According to the ‘Operating Manual’, the ‘Sensitivity Control’ is set in the first instance, by turning it fully anti-clockwise and then back a quarter of a turn. Extra modification is sometimes required, however most modern equipment will accept the original settings outlined in the manual. Fortunately for clumsy DX’ers like myself, the ‘Sensitivity Control’ is designed so that it cannot be easily changed if – if accidentally bumped, etc.).
The next thing to do is switch the ‘On/Off Noise Cancellation’ off and find a signal which is affected by a bit of noise. The ‘On/Off Noise Cancellation’ switch is then turned on. It usually takes a couple of seconds for the DSP to kick in but then you will notice a distinct improvement in audio quality with far less noise and in most cases a signal that is much more easier on the ears.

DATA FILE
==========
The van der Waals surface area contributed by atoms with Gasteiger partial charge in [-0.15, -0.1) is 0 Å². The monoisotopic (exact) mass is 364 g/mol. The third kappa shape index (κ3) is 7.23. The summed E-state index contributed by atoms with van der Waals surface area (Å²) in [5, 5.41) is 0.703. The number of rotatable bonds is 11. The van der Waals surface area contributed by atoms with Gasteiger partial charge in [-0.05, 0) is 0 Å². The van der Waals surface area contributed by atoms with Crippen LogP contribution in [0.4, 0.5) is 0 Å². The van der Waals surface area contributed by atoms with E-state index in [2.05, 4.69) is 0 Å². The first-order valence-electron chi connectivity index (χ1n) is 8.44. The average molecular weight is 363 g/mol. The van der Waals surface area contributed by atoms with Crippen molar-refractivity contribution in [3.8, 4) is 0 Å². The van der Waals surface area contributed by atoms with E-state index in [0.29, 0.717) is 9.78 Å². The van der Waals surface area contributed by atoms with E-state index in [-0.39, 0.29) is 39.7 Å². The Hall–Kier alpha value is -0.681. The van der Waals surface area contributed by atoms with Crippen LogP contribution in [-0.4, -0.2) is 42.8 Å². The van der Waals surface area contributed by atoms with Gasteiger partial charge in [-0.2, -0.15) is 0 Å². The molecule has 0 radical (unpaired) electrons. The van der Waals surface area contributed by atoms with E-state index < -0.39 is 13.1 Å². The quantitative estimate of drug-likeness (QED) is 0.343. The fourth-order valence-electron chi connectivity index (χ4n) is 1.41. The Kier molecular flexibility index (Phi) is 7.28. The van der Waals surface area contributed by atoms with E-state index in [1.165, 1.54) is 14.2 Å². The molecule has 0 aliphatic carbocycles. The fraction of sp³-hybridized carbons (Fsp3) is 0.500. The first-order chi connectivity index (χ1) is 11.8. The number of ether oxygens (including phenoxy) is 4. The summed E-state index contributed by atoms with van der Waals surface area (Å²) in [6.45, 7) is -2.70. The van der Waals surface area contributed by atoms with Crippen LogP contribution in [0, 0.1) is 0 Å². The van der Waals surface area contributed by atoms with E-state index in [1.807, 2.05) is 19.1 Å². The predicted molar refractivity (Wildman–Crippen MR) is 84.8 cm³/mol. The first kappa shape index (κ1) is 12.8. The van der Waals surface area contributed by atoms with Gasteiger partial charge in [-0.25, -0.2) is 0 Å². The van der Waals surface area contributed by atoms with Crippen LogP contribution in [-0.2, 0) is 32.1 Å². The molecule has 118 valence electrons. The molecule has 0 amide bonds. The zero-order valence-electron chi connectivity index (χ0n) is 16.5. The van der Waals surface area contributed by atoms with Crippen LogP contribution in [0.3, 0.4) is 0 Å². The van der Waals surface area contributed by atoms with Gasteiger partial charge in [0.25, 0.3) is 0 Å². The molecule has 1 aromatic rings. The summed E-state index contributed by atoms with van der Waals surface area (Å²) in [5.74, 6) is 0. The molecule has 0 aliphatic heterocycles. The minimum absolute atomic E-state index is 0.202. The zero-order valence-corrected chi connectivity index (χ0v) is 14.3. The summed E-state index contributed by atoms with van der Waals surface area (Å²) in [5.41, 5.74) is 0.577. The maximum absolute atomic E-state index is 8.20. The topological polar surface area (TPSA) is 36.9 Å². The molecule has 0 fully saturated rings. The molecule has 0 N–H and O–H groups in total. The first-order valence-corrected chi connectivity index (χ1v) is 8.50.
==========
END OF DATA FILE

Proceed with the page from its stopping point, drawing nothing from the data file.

I have used the bhi NES10-2 DSP with success on many types of signals including AM Shortwave Broadcasts, SSB and Morse code signals. On all occasions, audio quality is improved substantially. I have even found that the bhi NES10-2 DSP speaker will allow me to hear stations on SSB that I would, in ordinary circumstances, not be able to do so. The effect it has on audio is really quite amazing!
In fact, leaving the ‘On/Off Noise Cancellation’ switch ON sometimes makes you wonder whether the radio is actually working as the background crackle and pop has effectively vanished.
The bhi NES10-2 DSP speaker may be diminutive but the improved audio output can make the most sub-standard transceiver appear adequate.
Providing the item is affordable to you, I would thoroughly recommend it to any one wanting to improve their reception of radio signals without spending a huge amount of money on a new DSP based transceiver. Having said that, I have also used it in conjunction with the DSP features on the Kenwood TS-2000 and its matching SP-23 speaker with great results.
73 de Darren, 43DA010